72. Journal of Philosophical Research: Volume > 42
Jacob Sparks Can’t Buy Me Love: A Reply to Brennan and Jaworski
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Critics of commodification often claim that the buying and selling of some good communicates disrespect or some other inappropriate attitude. Such semiotic critiques have been leveled against markets in sex, pornography, kidneys, surrogacy, blood, and many other things. In “Markets Without Symbolic Limits” (Ethics 125: 1053–1077), Jason Brennan and Peter Jaworski have recently argued that all such objections fail. They claim that the meaning of a market transaction is a highly contingent, socially constructed fact. If allowing a market for one of these goods can improve the supply, access, or quality of the good, then instead of banning the market on semiotic grounds, they urge that we should revise our semiotics. In this reply, I isolate a part of the meaning of a market transaction that is not socially constructed: our market exchanges always express preferences. I then show how cogent semiotic critiques of some markets can be constructed on the basis of this fact.
73. Journal of Philosophical Research: Volume > 42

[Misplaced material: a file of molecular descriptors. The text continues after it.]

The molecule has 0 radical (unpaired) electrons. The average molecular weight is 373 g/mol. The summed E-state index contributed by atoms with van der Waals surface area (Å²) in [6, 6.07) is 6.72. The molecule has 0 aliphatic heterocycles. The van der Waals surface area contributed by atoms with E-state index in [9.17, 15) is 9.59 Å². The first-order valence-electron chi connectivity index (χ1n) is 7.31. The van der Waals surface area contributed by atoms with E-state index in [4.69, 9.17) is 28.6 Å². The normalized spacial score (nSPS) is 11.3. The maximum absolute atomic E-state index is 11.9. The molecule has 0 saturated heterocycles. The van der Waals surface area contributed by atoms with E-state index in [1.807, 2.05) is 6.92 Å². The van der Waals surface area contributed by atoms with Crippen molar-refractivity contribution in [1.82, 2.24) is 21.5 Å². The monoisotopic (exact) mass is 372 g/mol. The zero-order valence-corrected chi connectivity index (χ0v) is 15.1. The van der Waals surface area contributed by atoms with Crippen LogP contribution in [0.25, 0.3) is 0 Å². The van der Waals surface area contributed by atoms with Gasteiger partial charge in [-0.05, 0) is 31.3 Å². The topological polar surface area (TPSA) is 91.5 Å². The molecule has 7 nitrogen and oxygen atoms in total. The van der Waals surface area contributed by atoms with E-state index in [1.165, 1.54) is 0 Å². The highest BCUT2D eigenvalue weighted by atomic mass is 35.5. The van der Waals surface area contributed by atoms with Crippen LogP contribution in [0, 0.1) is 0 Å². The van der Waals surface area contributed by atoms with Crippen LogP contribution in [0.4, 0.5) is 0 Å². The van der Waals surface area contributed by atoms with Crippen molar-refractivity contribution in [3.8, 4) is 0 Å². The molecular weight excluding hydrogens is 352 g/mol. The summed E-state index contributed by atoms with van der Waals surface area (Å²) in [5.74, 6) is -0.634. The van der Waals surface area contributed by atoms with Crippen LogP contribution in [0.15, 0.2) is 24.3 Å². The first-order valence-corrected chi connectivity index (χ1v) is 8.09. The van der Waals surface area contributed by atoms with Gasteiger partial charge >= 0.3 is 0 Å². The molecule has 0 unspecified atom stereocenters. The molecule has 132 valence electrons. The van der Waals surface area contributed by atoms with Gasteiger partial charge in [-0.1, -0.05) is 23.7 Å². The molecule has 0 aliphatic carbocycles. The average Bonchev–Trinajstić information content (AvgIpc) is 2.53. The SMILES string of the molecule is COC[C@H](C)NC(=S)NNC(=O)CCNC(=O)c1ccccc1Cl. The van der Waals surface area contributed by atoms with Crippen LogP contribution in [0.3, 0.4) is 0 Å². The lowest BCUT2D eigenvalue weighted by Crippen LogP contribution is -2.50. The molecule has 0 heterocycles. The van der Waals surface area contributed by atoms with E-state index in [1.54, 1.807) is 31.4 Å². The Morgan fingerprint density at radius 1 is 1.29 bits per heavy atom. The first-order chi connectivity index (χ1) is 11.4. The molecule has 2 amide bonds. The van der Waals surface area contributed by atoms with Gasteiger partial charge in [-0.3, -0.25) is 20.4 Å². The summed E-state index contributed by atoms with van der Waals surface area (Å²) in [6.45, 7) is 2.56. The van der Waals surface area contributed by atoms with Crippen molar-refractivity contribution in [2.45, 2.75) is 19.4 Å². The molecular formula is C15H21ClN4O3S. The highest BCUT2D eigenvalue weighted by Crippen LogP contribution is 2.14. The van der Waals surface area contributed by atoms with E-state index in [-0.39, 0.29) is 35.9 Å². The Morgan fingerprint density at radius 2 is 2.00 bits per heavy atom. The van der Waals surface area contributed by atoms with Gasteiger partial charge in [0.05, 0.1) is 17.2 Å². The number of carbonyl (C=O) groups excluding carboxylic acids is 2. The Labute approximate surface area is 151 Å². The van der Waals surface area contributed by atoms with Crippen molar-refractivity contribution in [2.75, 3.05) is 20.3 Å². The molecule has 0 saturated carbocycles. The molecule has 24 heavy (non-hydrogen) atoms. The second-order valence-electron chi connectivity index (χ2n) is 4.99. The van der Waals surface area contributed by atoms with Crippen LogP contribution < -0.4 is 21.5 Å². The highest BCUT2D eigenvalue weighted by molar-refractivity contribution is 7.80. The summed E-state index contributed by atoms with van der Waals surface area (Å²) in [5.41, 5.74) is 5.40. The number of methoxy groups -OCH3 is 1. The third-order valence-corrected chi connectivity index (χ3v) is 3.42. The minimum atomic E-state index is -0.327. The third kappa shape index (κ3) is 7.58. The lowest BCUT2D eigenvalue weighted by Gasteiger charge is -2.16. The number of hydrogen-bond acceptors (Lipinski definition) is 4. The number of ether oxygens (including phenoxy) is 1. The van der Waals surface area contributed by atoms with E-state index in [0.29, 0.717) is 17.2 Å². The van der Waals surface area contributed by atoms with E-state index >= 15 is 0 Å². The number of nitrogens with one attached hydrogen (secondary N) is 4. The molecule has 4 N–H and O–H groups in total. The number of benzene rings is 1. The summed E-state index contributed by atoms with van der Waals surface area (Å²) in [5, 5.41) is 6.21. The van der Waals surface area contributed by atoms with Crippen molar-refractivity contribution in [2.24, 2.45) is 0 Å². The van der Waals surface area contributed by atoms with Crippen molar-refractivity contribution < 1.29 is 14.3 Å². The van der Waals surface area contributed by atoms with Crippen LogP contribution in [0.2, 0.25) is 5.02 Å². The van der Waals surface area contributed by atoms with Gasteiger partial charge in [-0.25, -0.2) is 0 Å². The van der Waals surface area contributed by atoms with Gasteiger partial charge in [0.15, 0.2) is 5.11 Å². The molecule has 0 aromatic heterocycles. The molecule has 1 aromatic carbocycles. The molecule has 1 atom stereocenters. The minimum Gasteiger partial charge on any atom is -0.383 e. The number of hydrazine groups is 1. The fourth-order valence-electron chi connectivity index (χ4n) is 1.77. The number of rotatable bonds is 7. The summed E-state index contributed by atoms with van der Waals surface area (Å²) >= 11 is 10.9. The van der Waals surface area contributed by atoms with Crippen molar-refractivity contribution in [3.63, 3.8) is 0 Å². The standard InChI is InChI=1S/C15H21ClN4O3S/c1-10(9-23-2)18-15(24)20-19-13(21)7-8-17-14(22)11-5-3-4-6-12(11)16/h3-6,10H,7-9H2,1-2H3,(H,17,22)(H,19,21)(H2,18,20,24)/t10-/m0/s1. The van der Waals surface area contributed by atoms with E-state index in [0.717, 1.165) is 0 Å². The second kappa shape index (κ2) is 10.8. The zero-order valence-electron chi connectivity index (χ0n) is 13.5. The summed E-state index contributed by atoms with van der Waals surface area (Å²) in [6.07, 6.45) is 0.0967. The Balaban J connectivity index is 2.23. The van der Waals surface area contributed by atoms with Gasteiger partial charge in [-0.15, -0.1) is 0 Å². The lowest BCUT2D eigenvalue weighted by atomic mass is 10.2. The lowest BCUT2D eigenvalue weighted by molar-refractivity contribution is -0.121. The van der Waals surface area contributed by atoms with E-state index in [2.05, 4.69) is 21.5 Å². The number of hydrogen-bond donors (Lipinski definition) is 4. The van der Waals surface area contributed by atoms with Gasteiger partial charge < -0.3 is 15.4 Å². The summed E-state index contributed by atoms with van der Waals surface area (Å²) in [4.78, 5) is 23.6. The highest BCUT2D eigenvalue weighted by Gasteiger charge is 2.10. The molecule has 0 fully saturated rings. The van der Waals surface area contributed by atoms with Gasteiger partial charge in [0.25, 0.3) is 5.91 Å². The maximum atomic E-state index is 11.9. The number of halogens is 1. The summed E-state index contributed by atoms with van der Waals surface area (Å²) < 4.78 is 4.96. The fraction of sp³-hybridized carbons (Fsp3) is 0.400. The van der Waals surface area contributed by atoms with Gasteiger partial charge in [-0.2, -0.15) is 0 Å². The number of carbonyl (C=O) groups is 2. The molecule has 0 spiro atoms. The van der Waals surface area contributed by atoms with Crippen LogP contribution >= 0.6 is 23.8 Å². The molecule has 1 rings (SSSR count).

Simon Robertson Rescuing Nietzsche From Constitutivism
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Constitutivist theories in ethics seek to derive and justify normative ethical claims via facts about constitutive features of agency. In Agency and the Foundations of Ethics: Nietzschean Constitutivism, Paul Katsafanas uses Nietzsche to elucidate a version of the position he believes avoids worries besetting its competitors. This paper argues that Nietzschean constitutivism falters in many of the same places: it may remain vulnerable to ‘schmagency’ objections; it faces problems giving an account of the weights of reasons that adequately explains why we have more reason to perform some actions than others; and it is unable to generate normativity from constitutive aims. These doubts have wider import than Nietzschean constitutivism alone, though: they give good reason to think that such difficulties arise from the very structure of constitutivist approaches.
74. Journal of Philosophical Research: Volume > 42
Joshua Wretzel Normative Pragmatism, Interpretationism, and Discursive Recognition